Terms Used in Typing
Alternatively referred to as WAM, which is short for Words a Minute, WPM is short for Words Per Minute and is the measurement of how many words a minute someone is capable of typing without making any errors. For example, someone who is capable of typing 68 WPM is going to be able to type more than someone who only types 32 WPM.
Many companies who employ people who work on computers now require new employees to take a typing test for part of the hiring process. If you do not meet the company's requirements, you will not be considered for the job.
Characters per second. This is another measurement of one's typing speed. Refers to the number of characters one can type per second. Though CPS exists, WPM is more standardised and common way of expressing typing speed.
Alternatively referred to as the Sholes keyboard, the QWERTY keyboard was invented by Christopher Sholes who invented the typewriter in 1868. The QWERTY keyboard is named after the five letter keys located at the top left side of the keyboard and is now the official standard of computer keyboards (ISO 9995). Today, the QWERTY keyboard is the most commonly found and used computer keyboard in the United States. Below is an image of the keyboard keys layout on the QWERTY keyboard.
Touch Typing (also called touch type or touch method) is typing without using the functionality of eyes. In simple words, typing without looking at the keyboard. A typist will remember keyboard key locations through brain memory (or through muscle memory).
French speaking typewriter and computer keyboard layout named after the top left six characters, a, z, e, r, t, and y. Below is a basic example of the layout of the azerty keyboard.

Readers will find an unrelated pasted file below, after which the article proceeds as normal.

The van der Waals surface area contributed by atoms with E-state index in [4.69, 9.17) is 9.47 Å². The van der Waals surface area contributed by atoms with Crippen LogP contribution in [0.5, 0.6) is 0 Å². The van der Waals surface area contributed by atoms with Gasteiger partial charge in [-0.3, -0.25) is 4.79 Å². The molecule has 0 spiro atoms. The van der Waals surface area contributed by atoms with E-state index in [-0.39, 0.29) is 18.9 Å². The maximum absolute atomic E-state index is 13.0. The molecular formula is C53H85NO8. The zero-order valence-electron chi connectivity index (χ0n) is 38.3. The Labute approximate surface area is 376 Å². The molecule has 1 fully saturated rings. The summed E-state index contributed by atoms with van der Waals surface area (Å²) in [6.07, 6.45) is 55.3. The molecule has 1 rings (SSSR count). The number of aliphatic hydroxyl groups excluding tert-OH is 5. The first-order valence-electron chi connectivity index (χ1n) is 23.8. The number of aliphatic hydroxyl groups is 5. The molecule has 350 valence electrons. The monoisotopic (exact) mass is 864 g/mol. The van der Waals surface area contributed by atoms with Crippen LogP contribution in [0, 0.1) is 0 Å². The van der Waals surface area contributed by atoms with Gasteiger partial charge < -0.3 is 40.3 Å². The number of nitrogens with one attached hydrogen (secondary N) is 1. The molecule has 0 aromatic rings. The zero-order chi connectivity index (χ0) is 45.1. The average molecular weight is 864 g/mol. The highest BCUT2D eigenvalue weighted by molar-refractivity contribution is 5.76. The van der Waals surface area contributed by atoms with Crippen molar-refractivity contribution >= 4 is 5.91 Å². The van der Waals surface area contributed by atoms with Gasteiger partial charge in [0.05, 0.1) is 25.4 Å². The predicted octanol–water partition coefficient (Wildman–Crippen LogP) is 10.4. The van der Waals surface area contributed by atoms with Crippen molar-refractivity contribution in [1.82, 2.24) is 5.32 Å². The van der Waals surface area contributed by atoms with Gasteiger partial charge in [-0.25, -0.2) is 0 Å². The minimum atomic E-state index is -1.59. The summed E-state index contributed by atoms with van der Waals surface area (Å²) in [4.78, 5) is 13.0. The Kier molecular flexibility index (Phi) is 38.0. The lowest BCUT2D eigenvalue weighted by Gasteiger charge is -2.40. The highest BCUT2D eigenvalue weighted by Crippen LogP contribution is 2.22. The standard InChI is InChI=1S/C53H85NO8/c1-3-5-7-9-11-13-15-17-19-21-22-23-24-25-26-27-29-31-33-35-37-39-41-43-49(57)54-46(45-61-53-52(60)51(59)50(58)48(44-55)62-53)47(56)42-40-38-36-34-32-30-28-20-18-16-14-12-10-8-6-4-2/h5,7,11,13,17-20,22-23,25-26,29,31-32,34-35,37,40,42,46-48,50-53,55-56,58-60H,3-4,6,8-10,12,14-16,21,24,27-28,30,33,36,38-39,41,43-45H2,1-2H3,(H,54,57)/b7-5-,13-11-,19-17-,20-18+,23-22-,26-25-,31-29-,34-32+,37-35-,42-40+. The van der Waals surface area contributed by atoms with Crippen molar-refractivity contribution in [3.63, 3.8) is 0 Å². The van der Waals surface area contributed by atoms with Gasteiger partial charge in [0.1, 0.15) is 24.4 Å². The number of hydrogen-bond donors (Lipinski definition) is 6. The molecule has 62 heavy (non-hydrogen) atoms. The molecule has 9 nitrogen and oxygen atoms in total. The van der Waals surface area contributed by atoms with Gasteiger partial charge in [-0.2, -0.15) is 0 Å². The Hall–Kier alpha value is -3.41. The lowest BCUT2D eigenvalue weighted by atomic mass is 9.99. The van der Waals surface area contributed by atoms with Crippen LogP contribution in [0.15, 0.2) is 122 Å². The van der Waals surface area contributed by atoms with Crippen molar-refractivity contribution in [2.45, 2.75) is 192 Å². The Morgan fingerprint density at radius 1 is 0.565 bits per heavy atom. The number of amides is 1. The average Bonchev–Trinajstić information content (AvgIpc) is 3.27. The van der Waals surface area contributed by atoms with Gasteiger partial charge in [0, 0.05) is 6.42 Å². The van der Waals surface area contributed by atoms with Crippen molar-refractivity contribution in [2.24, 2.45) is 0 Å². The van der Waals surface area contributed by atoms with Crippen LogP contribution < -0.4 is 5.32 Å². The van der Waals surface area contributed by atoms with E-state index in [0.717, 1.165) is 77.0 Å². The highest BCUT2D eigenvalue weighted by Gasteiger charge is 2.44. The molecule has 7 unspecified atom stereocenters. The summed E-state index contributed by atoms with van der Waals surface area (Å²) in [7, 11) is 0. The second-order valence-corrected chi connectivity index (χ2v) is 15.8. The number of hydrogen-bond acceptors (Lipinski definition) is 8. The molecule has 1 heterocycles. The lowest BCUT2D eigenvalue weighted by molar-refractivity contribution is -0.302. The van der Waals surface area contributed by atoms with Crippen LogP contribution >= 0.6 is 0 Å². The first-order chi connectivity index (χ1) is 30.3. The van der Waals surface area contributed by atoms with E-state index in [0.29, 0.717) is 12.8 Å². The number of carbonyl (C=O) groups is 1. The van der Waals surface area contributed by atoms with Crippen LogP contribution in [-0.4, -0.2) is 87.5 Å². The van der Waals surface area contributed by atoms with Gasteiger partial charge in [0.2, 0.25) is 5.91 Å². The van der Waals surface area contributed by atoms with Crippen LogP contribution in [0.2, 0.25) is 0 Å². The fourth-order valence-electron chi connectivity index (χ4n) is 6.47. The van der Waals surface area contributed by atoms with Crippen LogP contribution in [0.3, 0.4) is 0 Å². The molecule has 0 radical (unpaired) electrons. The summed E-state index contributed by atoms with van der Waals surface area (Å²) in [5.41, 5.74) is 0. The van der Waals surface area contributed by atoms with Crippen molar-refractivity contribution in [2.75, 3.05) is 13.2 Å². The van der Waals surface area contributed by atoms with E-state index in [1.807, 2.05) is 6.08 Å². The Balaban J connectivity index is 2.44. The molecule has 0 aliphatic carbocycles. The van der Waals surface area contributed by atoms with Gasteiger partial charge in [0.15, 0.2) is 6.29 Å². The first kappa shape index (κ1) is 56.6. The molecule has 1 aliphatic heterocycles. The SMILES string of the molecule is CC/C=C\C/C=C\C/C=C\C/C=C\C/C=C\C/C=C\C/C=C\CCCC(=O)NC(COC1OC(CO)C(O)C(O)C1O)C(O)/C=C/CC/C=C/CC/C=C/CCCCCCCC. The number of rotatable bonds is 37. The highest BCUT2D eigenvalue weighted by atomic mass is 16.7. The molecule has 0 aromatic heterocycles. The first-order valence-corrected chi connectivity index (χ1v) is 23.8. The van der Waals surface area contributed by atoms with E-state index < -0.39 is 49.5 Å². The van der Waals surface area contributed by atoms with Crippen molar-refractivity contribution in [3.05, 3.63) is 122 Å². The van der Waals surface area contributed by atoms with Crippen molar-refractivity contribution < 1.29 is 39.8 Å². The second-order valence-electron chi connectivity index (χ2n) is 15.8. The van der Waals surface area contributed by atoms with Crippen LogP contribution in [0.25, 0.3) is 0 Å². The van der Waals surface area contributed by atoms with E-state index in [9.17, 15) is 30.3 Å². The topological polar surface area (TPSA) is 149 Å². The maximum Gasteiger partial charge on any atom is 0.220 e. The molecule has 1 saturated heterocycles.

Though typing speed is significant, accuracy is as important as well. Accuracy is normally expressed in percentage. It is a measure of typing errors one make. An accuracy of 90% means 10 errors made while typing 100 words. Higher accuracy with good typing speed accounts for greater productivity. An average accuracy of 95% or more is a must to consider one's typing speed. If you have high typing speed with very little accuracy, it accounts for very less productivity.
It is a set of directives so that you dont get stress or strain after typing for long hours. These directives are intended for professional typists or stenographers who has to type for longer hours in their daily life. These are basic rules or general thumbs on how you should sit, rest your palm and so on while typing.
A keystroke is a single press of a key on a keyboard. Each key press is a keystroke. Keystrokes can be used for programming purposes to respond to the user pressing a particular key. However, they can also be used for things such as keystroke logging, where a user's keystrokes are tracked either with or without the prior knowledge or consent of the user.
Also referred to as the number pad, the numeric keypad is a 17-key keypad usually found on the far right side of a typical IBM 101 / 2-key keyboard. The U.S. numeric keypad contains the below keys (going from top left to bottom right).
Alternatively referred to as the 101-key keyboard, the AT keyboard is a US standard keyboard introduced in 1986 by IBM. Unlike new keyboards the ATkeyboard does not include the additional three Microsoft Windows keys now found on many IBM compatible keyboards.
An AT keyboard may also be used to describe a keyboard that uses the AT (Din5) port as shown in the picture to the right. The Din5 Port is rarely used today since most computers use PS/2 and USB keyboards.
Alternatively referred to as the Windows keyboard, the 104-key keyboard is a keyboard found with most new computers today that incorporates three additional Microsoft Windows keys.